Local Boards of Health are the primary regulatory authorities. However, MassDEP is involved in certain approvals, including many innovative/alternative technology approvals, shared systems, large systems and many variance requests. In addition, MassDEP is responsible for overseeing local implementation of Title 5 and provides local governments with training and technical assistance.
Your first contact for questions about septic systems should be your local Board of Health.
The most recent version of Title 5 (310 CMR 15.000) took effect on April 21, 2006.
A cesspool is a pit which acts as both a settling chamber for solids and a leaching system for liquids. The use of cesspools may overload the capacity of the soil to remove bacteria, viruses, and phosphorous, and to nitrify ammonia and organic nitrogen compounds. A conventional septic system has a tank where solids can settle and begin to degrade, a distribution box, and a soil absorption system (SAS) that further treats the effluent by removing some of the bacteria, viruses, phosphorous, and nitrogen.
No. Only those cesspools that exhibit signs of hydraulic failure, are located extremely close to private or public water supplies, or otherwise fail to protect or pose a threat to public health, safety or the environment will need to be upgraded (310 CMR 15.303). Also, cesspools must be upgraded prior to an increase in design flow (e.g., the addition of a bedroom to a home or seats to a restaurant).
The concept of maximum feasible compliance (MFC) is "do the best you can with what you've got." Wherever feasible, a failed system must be upgraded to full compliance with Title 5. If this is not possible, in many instances the local Board of Health is authorized to approve a Local Upgrade Approval that brings the system as close to full compliance as possible in accordance with certain minimum criteria. (310 CMR 15.404-405).
What happens if I cannot meet the minimum requirements of maximum feasible compliance in repairing a failed system?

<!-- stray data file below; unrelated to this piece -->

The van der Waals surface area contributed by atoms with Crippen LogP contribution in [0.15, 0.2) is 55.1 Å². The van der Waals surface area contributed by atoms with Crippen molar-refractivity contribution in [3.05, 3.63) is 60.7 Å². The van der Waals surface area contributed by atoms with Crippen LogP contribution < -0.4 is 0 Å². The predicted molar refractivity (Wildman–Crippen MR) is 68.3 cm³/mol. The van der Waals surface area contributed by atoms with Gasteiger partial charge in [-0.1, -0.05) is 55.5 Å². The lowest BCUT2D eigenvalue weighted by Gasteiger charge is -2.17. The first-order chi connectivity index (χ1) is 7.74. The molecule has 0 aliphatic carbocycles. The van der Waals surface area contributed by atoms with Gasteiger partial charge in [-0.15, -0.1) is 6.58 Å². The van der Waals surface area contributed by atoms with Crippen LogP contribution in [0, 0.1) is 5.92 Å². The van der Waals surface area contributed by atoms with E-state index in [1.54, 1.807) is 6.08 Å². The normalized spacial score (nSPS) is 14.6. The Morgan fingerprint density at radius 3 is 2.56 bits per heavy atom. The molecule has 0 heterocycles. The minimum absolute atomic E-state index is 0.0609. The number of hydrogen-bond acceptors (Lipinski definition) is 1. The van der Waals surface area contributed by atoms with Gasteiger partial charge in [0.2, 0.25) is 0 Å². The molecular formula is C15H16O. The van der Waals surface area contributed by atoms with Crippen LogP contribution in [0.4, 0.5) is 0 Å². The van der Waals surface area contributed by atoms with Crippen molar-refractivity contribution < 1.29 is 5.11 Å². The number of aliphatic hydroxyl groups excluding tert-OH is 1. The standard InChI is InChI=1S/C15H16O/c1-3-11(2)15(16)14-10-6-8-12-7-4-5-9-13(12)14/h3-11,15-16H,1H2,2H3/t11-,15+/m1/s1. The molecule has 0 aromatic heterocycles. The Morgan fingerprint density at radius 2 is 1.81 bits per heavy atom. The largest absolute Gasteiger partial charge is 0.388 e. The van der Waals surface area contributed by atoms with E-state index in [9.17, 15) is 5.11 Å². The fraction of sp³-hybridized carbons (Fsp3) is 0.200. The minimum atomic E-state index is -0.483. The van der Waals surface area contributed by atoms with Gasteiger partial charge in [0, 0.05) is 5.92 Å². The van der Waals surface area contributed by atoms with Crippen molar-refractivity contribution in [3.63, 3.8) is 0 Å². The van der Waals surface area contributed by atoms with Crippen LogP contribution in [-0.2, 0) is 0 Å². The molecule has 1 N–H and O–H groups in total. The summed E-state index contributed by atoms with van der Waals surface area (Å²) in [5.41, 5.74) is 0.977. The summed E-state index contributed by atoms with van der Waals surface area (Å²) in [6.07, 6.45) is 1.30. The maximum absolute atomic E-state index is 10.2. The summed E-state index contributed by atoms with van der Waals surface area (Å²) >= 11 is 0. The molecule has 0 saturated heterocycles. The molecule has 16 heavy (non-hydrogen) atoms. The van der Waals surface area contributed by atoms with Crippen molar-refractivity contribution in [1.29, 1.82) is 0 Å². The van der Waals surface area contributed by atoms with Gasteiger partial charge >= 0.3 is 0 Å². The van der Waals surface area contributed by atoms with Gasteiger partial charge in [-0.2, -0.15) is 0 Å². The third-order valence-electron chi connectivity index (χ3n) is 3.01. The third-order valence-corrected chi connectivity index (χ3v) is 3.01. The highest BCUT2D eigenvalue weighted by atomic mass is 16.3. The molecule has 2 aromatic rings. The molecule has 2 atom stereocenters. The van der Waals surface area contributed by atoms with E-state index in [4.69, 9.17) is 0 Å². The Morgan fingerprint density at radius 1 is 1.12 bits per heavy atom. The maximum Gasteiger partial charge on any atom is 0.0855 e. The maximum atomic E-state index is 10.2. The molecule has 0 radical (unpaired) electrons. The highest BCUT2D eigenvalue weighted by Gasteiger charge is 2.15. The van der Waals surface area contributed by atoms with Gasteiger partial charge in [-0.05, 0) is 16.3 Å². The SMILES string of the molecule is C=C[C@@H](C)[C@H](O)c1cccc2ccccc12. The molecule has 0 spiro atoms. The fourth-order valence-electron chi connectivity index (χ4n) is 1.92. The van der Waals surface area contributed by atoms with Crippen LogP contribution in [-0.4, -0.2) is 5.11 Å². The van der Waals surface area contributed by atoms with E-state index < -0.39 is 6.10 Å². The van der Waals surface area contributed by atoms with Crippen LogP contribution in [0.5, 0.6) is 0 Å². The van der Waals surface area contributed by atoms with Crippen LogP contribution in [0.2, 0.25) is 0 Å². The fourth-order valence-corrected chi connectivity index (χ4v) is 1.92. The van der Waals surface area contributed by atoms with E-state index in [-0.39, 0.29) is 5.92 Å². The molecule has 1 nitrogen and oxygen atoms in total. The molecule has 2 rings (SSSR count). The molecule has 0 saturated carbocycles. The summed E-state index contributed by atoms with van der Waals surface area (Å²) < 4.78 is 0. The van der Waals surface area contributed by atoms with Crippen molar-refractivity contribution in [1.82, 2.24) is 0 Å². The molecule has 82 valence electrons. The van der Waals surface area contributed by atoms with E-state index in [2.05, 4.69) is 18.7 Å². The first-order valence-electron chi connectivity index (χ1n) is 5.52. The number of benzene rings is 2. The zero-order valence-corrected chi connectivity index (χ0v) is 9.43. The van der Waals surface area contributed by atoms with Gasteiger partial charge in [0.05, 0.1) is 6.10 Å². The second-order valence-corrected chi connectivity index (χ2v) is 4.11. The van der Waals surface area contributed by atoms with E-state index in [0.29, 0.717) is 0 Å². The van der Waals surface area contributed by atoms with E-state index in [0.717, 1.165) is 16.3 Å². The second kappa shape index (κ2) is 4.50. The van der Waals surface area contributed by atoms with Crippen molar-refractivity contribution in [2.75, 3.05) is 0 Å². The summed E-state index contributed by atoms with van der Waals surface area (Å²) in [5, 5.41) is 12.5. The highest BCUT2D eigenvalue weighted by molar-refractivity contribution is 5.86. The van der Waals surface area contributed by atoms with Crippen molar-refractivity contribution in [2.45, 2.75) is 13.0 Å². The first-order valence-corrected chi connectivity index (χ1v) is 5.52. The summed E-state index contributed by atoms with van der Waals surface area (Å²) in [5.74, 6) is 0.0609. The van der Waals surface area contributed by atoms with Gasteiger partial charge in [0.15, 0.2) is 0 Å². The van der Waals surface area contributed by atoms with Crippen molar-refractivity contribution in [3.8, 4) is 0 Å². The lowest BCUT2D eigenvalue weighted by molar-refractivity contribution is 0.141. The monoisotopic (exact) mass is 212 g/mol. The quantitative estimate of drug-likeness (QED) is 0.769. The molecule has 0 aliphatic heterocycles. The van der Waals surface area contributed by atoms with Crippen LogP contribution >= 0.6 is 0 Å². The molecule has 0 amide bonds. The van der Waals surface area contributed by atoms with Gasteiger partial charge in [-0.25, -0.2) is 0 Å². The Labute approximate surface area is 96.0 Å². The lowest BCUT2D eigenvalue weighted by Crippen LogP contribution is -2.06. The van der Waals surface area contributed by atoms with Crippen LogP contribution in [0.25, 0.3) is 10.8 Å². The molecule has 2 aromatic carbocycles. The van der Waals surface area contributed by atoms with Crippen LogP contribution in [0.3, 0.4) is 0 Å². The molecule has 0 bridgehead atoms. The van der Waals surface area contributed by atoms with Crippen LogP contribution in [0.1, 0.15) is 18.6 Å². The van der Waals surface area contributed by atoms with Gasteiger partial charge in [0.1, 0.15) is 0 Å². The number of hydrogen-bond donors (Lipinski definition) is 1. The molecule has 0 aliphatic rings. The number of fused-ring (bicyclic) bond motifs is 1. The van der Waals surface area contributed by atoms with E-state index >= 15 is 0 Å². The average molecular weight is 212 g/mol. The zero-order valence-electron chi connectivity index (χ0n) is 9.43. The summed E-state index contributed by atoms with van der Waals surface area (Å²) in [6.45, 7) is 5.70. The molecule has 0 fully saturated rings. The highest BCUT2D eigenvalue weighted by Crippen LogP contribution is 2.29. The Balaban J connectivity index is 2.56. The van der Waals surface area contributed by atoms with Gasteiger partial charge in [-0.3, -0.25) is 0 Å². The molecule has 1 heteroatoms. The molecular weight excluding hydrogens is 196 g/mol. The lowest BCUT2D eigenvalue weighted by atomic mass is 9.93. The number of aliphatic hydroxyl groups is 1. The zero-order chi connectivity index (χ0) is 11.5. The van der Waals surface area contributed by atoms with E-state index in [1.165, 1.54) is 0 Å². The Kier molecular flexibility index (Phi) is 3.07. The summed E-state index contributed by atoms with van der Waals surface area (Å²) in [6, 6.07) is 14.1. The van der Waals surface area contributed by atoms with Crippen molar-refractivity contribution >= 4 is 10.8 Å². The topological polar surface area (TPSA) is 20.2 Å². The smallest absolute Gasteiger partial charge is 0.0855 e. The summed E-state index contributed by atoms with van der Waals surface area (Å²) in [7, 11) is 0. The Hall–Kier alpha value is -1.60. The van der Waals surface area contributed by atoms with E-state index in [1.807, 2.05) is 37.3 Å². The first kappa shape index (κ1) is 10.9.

You generally will have to apply to the local Board of Health for a variance from Title 5 requirements. Title 5 provides a number of options for situations where a variance is required, including use of an innovative/alternative technology or a shared system.
In many cases, MassDEP also must approve a variance once it has been approved by the Board of Health.
Areas that have been determined by MassDEP to be particularly sensitive to pollution from nitrogen in sewage. Interim Wellhead Protection Areas and Zone IIs of public water supplies are specifically identified as nitrogen sensitive areas. Title 5 also allows for the designation of nitrogen sensitive embayments based on appropriate scientific evidence. (310 CMR 15.214).
Title 5 has special requirements for repairing failed systems and for the construction of new systems in Nitrogen Sensitive Areas. Talk with your local Board of Health or your system designer for details.
Tight tanks are similar to septic tanks, except that they have no outlet and must be pumped out at regular intervals. Title 5 strongly discourages the use of tight tanks, but they are allowed in situations where an existing system has failed and there is no other feasible alternative. Tight tanks are not allowed for new construction or increases in design flow.